Myths surrounding cats and FIV continue, resulting in fewer adoptions. Our FIV+ former feral Domino is a happy, healthy cat and we never worry about him infecting our other cats. Myths or public misinformation can only change with education. Our regular Vet 101 contributor Dr. Letrisa Miller recently attended the Feline Medicine Symposium at Cornell and shares her update on FIV.
We’re also proud to announce Dr. Miller is a finalist for America’s Favorite Veterinarian! Voting in on until August 30 and you can easily vote HERE
Look for our exclusive Q & A with her next week.
FIV, Your Cat, and You
By Letrisa Miller, MS, DVM
FIV: feline immunodeficiency virus was first recognized in 1968 in the United States, although it has probably been present for much longer. FIV belongs to a family of viruses called “lentivirus,” which also includes the feline leukemia virus (FeLV) and the less well-known feline syncytial-forming virus (FeSFV).
FIV, although frequently described as the feline version of HIV or AIDS, is not the same disease and is not dangerous to human beings.
Like many viruses, FIV is found in several strains, each of which differs slightly from the other. One of the major differences is the severity of disease caused by the virus. Fortunately for the USA’s feline population, the strain of FIV most commonly found in North America causes less severe illness than strains found elsewhere. Even better, the reported rate of occurrence of FIV infection in much of the United States is low (3 out of a hundred cats or less).
Many cats that are infected with the virus remain healthy for long periods of time and may never show any signs of illness from the virus. Those who do show illness tend to have problems with fighting infections because their immune systems do not respond well to infections and can’t effectively fight illnesses. This is called “acquired immunodeficiency syndrome.” Cats who do become ill as a result of the virus might experience chronic gingivitis, swollen lymph nodes, upper respiratory infections, chronic skin diseases, and/or chronic diarrhea. Some will show behavioral changes, and some will develop cancer related to the viral infection.
The most commonly infected cats are free-roaming and feral (wild) cats. This is probably because the virus is spread by biting, and free-roaming cats are much more likely to fight. Free-roaming male cats are two to three times more likely to be infected than females. This is true of both un-neutered and neutered males because both tend to have larger territories than females, so they encounter more cats and fight more.
Cats that live indoors with fewer than six feline housemates have almost no risk of getting FIV. For those who go outside or have more than six housemates the risk is still 3 percent or less. So, although the disease is out there, your cat is unlikely to become infected.
Have your cat tested for FIV. Testing at most veterinary offices is quick and easy. Only a small amount of blood is needed, and results are available in about fifteen minutes. Your cat should be tested
- if it has never been tested for FIV;
- if it is newly adopted;
- if it has been in a fight with a cat whose FIV status is unknown.
Testing is important for several reasons. If you know your cat is infected, you can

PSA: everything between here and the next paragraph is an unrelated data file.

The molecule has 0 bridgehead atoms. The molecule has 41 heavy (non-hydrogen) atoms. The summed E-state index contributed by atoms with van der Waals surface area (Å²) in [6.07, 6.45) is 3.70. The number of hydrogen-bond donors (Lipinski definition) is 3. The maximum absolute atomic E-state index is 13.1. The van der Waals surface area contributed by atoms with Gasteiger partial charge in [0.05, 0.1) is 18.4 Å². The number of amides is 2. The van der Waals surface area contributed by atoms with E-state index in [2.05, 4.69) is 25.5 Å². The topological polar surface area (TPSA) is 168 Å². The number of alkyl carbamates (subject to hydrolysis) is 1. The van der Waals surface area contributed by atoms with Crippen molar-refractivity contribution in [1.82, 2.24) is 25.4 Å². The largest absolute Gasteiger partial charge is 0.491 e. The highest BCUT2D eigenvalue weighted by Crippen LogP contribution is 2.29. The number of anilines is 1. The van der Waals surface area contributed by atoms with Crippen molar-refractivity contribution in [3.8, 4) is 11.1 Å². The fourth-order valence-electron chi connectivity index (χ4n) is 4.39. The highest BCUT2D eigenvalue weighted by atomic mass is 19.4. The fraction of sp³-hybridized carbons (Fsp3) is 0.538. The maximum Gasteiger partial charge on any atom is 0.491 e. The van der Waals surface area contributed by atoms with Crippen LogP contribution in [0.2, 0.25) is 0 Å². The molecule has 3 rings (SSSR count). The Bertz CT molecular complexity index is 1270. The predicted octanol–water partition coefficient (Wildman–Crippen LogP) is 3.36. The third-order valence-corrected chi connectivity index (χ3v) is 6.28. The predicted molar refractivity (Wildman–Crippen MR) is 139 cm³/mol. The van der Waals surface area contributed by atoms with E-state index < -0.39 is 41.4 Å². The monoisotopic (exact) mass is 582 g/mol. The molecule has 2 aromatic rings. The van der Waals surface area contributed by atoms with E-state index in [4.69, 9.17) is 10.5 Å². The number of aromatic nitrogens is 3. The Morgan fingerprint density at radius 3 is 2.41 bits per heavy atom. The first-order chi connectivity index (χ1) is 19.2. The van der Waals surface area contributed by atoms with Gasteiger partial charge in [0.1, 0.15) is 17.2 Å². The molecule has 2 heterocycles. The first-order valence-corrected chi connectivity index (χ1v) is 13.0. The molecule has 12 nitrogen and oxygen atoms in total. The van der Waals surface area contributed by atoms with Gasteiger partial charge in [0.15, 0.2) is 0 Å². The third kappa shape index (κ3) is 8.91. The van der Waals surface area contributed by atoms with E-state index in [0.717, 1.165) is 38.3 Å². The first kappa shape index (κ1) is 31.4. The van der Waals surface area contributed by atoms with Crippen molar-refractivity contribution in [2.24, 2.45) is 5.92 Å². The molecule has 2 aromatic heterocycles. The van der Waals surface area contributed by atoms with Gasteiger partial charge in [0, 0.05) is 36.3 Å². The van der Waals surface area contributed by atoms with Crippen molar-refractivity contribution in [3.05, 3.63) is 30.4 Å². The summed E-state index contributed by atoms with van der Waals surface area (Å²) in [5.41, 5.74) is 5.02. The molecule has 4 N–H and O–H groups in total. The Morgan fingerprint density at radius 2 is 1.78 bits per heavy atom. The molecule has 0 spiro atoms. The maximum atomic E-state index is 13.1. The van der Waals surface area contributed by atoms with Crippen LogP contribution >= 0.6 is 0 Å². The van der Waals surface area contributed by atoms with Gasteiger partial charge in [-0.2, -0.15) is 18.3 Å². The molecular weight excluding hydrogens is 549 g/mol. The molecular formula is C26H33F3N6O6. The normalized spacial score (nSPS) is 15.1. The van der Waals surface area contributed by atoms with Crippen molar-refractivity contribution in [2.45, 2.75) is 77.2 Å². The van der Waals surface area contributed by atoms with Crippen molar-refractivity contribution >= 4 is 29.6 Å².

- keep your cat from infecting other cats;
- take steps to treat diseases associated with the virus before they become life-threatening;
- work with your veterinarian to avoid medications that might cause adverse reactions or increase the risk of FIV-related illness.
An FIV vaccine is available but is not recommended for most house cats. Cats that have been vaccinated for FIV will test positive for the disease, and veterinarians have no reliable, inexpensive way to distinguish between cats that are infected and cats that have been vaccinated.
Many municipal animal shelters routinely euthanize cats that test positive for FIV. How many of those cats might only have been vaccinated? Further weighing against the vaccine, it has an unclear effectiveness and is not made with the strain of virus most common in the United States.
Until veterinarians have a reliable FIV test that can distinguish between vaccination and infection, the American Association of Feline Practitioners recommends not vaccinating against this disease.
The FIV-Positive Cat
If your cat tests positive for FIV, you should have it retested six months after the initial test to confirm the original diagnosis and rule out the possibility of an earlier false-positive result (this is especially true of cats that were less than sixteen weeks’ old when they tested positive for FIV). It is also wise to have your cat tested the second time using a Western Blot-type of test for the best accuracy. While the tests done in veterinary offices is very sensitive, it can have false positive reactions.
Most cats with FIV can live happy, healthy lives and bring you many years of joy. Do take the following precautions, however:
- Take your cat to your veterinarian at least twice each year (twice annual health checks are actually a good idea for all cats).
- Discuss with your veterinarian which drugs should be avoided with your cat.
- Watch your cat closely for subtle signs of illness: changes in behavior, attitude, vocalization, appetite, and so on.
Cats with FIV are special cats who will do best with owners who can closely monitor them for signs of illness and provide them with lots of love. In return, these owners will gain a loving pet who should provide years of amusement, affection, and companionship.
Letrisa Miller DVM has a feline-centric practice in Manchester, Conn. Connecticut Feline Medicine and Surgery